The last three samples didn’t contain any detectable levels of TiO2 crystals. The 8 specimens with T2D, however, all had TiO2 crystals embedded in their tissues. The researchers report finding over 200 million TiO2 crystallites per gram of TiO2 particles in the specimens of donors with diabetes.

It’s particularly suspicious to find TiO2 crystals in all of the T2D specimens since titanium dioxide doesn’t have any known role in human biology. Furthermore, while plenty of different salts and other metallic compounds have a role to play in our bodies, there is no known role for titanium salt or another type of titanium compound in our biochemistry.

“Our initial findings raise the possibility that Type 2 diabetes could be a chronic crystal-associated inflammatory disease of the pancreas, similar to chronic crystal-caused inflammatory diseases of the lung such as silicosis and asbestosis,” said Adam Heller, the study’s lead author.

Heller is a professor in the McKetta Department of Chemical Engineering in the Cockrell School of Engineering. He has had a life-long career of diabetes research, for which he received the National Medal of Technology and Innovation in 2007.

Statistics from the World Health Organization show that the number of diabetes patients has quadrupled over the past four decades, reaching some 425 million known cases today. T2D represents the majority of these cases.

Although rising obesity rates and higher average life expectancy (which means more people reach old age) are considered the main factors driving this increase in T2D, the team isn’t convinced. Heller suggests that the increased use of titanium dioxide during these past few decades may be a key, if overlooked, driver of the condition.

“The increased use of titanium dioxide over the last five decades could be a factor in the Type 2 diabetes epidemic,” he said.

“The dominant T2D-associated pancreatic particles consist of TiO2 crystals, which are used as a colorant in foods, medications and indoor wall paint, and they are transported to the pancreas in the bloodstream. The study raises the possibility that humanity’s increasing use of TiO2 pigment accounts for part of the global increase in the incidence of T2D.”

The findings, right now, are far from convincing — but they are, potentially, very far-reaching. This was only a pilot study, with a very limited sample; Heller will repeat the study using a larger sample.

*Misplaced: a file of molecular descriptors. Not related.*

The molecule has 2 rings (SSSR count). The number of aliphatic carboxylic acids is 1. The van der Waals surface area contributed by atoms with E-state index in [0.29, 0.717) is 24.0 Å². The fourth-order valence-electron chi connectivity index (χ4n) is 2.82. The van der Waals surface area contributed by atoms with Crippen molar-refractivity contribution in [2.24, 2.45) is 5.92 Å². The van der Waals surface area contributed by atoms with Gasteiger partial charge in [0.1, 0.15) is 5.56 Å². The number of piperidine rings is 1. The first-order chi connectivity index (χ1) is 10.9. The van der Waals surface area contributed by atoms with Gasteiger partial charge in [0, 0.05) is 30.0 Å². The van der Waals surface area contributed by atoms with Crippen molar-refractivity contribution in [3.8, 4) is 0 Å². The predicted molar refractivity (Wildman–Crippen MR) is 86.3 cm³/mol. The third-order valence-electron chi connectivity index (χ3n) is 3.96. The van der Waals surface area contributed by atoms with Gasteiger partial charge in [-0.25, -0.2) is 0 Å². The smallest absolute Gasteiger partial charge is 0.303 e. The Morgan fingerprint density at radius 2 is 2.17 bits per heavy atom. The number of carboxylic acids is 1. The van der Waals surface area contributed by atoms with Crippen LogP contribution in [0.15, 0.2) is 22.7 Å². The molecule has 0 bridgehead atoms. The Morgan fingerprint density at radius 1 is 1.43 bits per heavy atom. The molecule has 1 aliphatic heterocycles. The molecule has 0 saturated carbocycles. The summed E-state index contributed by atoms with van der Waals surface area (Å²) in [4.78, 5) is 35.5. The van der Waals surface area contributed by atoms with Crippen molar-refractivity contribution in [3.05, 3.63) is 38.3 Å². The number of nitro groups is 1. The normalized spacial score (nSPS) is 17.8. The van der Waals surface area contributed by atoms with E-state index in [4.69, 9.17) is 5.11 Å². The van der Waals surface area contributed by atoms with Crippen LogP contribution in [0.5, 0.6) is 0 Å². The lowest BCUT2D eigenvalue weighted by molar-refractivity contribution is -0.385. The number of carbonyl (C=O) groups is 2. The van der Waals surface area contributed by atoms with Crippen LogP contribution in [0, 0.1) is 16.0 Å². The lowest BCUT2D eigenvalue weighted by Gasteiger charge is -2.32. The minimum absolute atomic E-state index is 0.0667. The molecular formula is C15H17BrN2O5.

The paper “Association of Type 2 Diabetes with Submicron Titanium Dioxide Crystals in the Pancreas” has been published in the journal Chemical Research in Toxicology.

Chinese doctors replace woman’s vertebrae with 3D printed titanium implants

A Shanghai hospital reported the replacement of a highly complex cervical vertebra with 3D printed titanium implants.

Image via The Paper (cn).

The 28-year-old patient (who has not been named, going under the pseudonym of Xiao Wen) had been diagnosed with chondrosarcoma, one of the most dangerous and difficult to treat cancers. The tumor was located directly on her neck, expanding on six of the seven bones of the cervical vertebra. Chemotherapy and radiation are not very effective in most cases since there’s a good chance of the cancer returning, so doctors decided to remove the tumor.

Needless to say, that’s no easy feat.

Famed spinal surgeon Xiao Jianru and his team spent three weeks building artificial bones to replace her biological ones. Initially, they used imaging to create a life-size 3D printed model of the affected vertebrae and the tumor. They chose a titanium alloy and 3D printed it into the desired shape but even after the 14-centimeter (5.5-inch) bones were built, the outcome of the surgery was uncertain.

A 3D printed model (left), including the tumor (green) and the titanium replacement (right). Image via The Paper (cn).

Professor Xiao Jianru, an orthopedic surgeon with the hospital, said in a translated quote:

“The tumor volume is huge, the operation is extremely difficult, but still can be removed, we work together!”

The surgery took 13 grueling hours in total and was the first of its kind. At first, doctors carefully removed the cancerous vertebra, and then slowly replaced them with the bones they had created. Accomplishing all this without harming the patient was indeed a titanic work, made even more difficult by the patient’s physiology. Xiao Wen was overweight and had a short neck. The location of the tumor around the right cerebral artery and cervical nerve root was also particularly tricky.

Doctors were aware of dramatic potential complications: paralysis was on the list, as was overall dysfunction of the cervical spinal cord. But in the end, the procedure was successful. Xiao Wen woke up in control of her body and she can already walk, although she can’t comfortably turn her head around or move her neck. But in the grand scheme of things, that’s really not a concern.

Image via The Paper (cn).

It’s not the first time something like this was carried out at Shanghai Changzheng Hospital, one of the world’s largest centers for spinal tumor treatment. Just last year, Xiao’s team also used 3D printed technology to replace parts of a patient’s cervical vertebra and thoracic vertebra.